by Katherine Fenz, media relations manager
Breakthrough human embryo research
A revolutionary method to study early human embryo development developed in Ali Brivanlou’s laboratory received widespread media coverage this month. The study was the first to successfully culture human embryos for up to 14 days, the current limit for such research. Rockefeller’s associate vice president of research support Amy Wilkerson co-authored a commentary published alongside the study, calling to revisit the current guidelines in light of the advance.
The research and the ethical considerations it raises was covered by dozens in the media, including the Wall Street Journal, STAT News, and Science. National Public Radio aired an interview with Dr. Brivanlou, and the Associated Press also ran the story, which was picked up by many news outlets.
“What was possible before was to look at the human embryo for the first week, but nothing after that—it was a complete black box,” Dr. Brivanlou told National Public Radio. With this new technique, he said, “we will learn things that we cannot even imagine.”
A history of histones
Also this month, The New Yorker featured a brief history of David Allis’s research on histones, the proteins that package a cell’s DNA. In the following excerpt of the piece, written by Pulitzer Prize–winning author Siddhartha Mukherjee, Dr. Allis comments on his seminal 1996 discovery that helped explain how changes in histone structure can influence gene regulation:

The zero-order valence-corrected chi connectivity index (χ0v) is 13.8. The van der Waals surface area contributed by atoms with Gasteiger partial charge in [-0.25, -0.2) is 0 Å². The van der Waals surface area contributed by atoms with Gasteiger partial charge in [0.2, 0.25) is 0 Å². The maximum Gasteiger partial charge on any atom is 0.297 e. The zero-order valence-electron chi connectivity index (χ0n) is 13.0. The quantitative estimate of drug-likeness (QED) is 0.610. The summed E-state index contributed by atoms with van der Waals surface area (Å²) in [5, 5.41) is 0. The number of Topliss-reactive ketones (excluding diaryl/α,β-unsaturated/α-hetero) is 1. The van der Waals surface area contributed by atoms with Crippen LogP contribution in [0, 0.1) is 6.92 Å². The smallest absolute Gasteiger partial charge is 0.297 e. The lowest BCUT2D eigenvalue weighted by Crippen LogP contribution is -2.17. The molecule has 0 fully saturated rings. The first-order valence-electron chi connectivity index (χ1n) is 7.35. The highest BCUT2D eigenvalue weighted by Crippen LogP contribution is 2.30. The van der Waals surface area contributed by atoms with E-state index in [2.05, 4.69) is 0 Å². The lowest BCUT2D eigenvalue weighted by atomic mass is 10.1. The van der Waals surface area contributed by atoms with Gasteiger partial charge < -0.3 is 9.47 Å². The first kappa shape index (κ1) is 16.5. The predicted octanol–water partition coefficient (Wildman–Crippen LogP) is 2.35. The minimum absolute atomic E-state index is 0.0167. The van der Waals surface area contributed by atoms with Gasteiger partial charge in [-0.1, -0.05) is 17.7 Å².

“‘We became interested in the process of histone modification,’ [Allis] said. ‘What is the signal that changes the structure of the histone so that DNA can be packed into such radically different states? We finally found a protein that makes a specific chemical change in the histone, possibly forcing the DNA coil to open. And when we studied the properties of this protein it became quite clear that it was also changing the activity of genes.’ The coils of DNA seemed to open and close in response to histone modifications—inhaling, exhaling, inhaling, like life.”
More than skin deep
“Our recent papers point to a better understanding of how stem cells become malignant,” Dr. Fuchs told journalist Anna Azvolinsky. “What fascinates me most is the parallel of cancer stem cells—the cells that make cancer—with normal stem cells—the cells that make tissue. We’re learning that it is the basic mechanisms that stem cells use to make and repair tissue that become hijacked in cancer.”
Dr. Tessier-Lavigne, along with postdoctoral fellow Dominik Paquet and graduate student Dylan Kwart, reported in Nature on their development of a technique based on the CRISPR genome-editing system to engineer neurons mimicking those in the brains of people suffering from Alzheimer’s disease. The new method is an improvement upon previous CRISPR-Cas9 systems, as it reduces the repeated DNA cutting that can cause unintended edits.